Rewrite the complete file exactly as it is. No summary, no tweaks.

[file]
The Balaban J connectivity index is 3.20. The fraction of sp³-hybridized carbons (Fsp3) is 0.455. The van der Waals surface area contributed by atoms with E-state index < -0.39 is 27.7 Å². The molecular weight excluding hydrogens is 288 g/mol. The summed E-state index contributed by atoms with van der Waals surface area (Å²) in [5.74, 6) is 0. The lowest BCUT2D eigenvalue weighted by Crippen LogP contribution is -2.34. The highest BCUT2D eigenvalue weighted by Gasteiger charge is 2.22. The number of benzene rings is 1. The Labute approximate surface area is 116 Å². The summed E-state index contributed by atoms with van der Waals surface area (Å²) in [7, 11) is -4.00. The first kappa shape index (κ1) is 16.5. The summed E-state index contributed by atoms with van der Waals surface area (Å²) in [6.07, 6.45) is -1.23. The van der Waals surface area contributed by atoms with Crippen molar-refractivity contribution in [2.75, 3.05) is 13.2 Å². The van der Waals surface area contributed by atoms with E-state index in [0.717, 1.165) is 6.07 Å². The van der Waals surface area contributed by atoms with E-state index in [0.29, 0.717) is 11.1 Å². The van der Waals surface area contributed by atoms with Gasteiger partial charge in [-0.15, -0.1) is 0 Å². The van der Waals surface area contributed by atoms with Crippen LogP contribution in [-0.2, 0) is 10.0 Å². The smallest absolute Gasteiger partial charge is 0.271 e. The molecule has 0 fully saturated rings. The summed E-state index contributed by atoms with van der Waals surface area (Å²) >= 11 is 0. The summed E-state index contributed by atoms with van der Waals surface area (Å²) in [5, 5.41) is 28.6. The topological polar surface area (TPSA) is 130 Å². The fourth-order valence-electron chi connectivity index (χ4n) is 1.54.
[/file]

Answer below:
The Balaban J connectivity index is 3.20. The fraction of sp³-hybridized carbons (Fsp3) is 0.455. The van der Waals surface area contributed by atoms with E-state index < -0.39 is 27.7 Å². The molecular weight excluding hydrogens is 288 g/mol. The summed E-state index contributed by atoms with van der Waals surface area (Å²) in [5.74, 6) is 0. The lowest BCUT2D eigenvalue weighted by Crippen LogP contribution is -2.34. The highest BCUT2D eigenvalue weighted by Gasteiger charge is 2.22. The number of benzene rings is 1. The Labute approximate surface area is 116 Å². The summed E-state index contributed by atoms with van der Waals surface area (Å²) in [7, 11) is -4.00. The first kappa shape index (κ1) is 16.5. The summed E-state index contributed by atoms with van der Waals surface area (Å²) in [6.07, 6.45) is -1.23. The van der Waals surface area contributed by atoms with Crippen molar-refractivity contribution in [2.75, 3.05) is 13.2 Å². The van der Waals surface area contributed by atoms with E-state index in [0.717, 1.165) is 6.07 Å². The van der Waals surface area contributed by atoms with E-state index in [0.29, 0.717) is 11.1 Å². The van der Waals surface area contributed by atoms with Gasteiger partial charge in [-0.15, -0.1) is 0 Å². The van der Waals surface area contributed by atoms with Crippen LogP contribution in [-0.2, 0) is 10.0 Å². The smallest absolute Gasteiger partial charge is 0.271 e. The molecule has 0 fully saturated rings. The summed E-state index contributed by atoms with van der Waals surface area (Å²) >= 11 is 0. The summed E-state index contributed by atoms with van der Waals surface area (Å²) in [5, 5.41) is 28.6. The topological polar surface area (TPSA) is 130 Å². The fourth-order valence-electron chi connectivity index (χ4n) is 1.54.